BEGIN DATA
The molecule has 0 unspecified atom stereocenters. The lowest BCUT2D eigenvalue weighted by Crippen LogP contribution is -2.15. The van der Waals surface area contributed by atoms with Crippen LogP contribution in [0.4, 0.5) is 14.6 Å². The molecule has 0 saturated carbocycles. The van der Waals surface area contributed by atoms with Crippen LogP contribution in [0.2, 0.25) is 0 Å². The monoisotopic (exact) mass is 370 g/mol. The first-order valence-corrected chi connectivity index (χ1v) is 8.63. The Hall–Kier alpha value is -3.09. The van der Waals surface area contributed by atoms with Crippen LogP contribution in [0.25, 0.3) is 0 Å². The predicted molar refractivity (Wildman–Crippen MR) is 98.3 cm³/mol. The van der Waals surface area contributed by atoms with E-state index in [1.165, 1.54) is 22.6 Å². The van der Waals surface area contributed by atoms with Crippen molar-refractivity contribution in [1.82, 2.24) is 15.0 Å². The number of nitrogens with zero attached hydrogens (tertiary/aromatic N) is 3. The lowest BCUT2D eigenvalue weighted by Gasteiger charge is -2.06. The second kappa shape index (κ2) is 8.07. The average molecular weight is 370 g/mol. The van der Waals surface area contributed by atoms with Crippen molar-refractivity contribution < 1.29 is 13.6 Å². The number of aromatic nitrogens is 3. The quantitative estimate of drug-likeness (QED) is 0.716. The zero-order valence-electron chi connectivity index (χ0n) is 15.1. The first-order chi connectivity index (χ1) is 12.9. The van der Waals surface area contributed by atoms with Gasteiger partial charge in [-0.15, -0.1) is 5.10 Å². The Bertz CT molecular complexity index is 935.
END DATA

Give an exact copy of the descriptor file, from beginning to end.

The molecule has 0 unspecified atom stereocenters. The lowest BCUT2D eigenvalue weighted by Crippen LogP contribution is -2.15. The van der Waals surface area contributed by atoms with Crippen LogP contribution in [0.4, 0.5) is 14.6 Å². The molecule has 0 saturated carbocycles. The van der Waals surface area contributed by atoms with Crippen LogP contribution in [0.2, 0.25) is 0 Å². The monoisotopic (exact) mass is 370 g/mol. The first-order valence-corrected chi connectivity index (χ1v) is 8.63. The Hall–Kier alpha value is -3.09. The van der Waals surface area contributed by atoms with Crippen LogP contribution in [0.25, 0.3) is 0 Å². The predicted molar refractivity (Wildman–Crippen MR) is 98.3 cm³/mol. The van der Waals surface area contributed by atoms with E-state index in [1.165, 1.54) is 22.6 Å². The van der Waals surface area contributed by atoms with Crippen molar-refractivity contribution in [1.82, 2.24) is 15.0 Å². The number of nitrogens with zero attached hydrogens (tertiary/aromatic N) is 3. The lowest BCUT2D eigenvalue weighted by Gasteiger charge is -2.06. The second kappa shape index (κ2) is 8.07. The average molecular weight is 370 g/mol. The van der Waals surface area contributed by atoms with Crippen molar-refractivity contribution < 1.29 is 13.6 Å². The number of aromatic nitrogens is 3. The quantitative estimate of drug-likeness (QED) is 0.716. The zero-order valence-electron chi connectivity index (χ0n) is 15.1. The first-order chi connectivity index (χ1) is 12.9. The van der Waals surface area contributed by atoms with Gasteiger partial charge in [-0.15, -0.1) is 5.10 Å². The Bertz CT molecular complexity index is 935.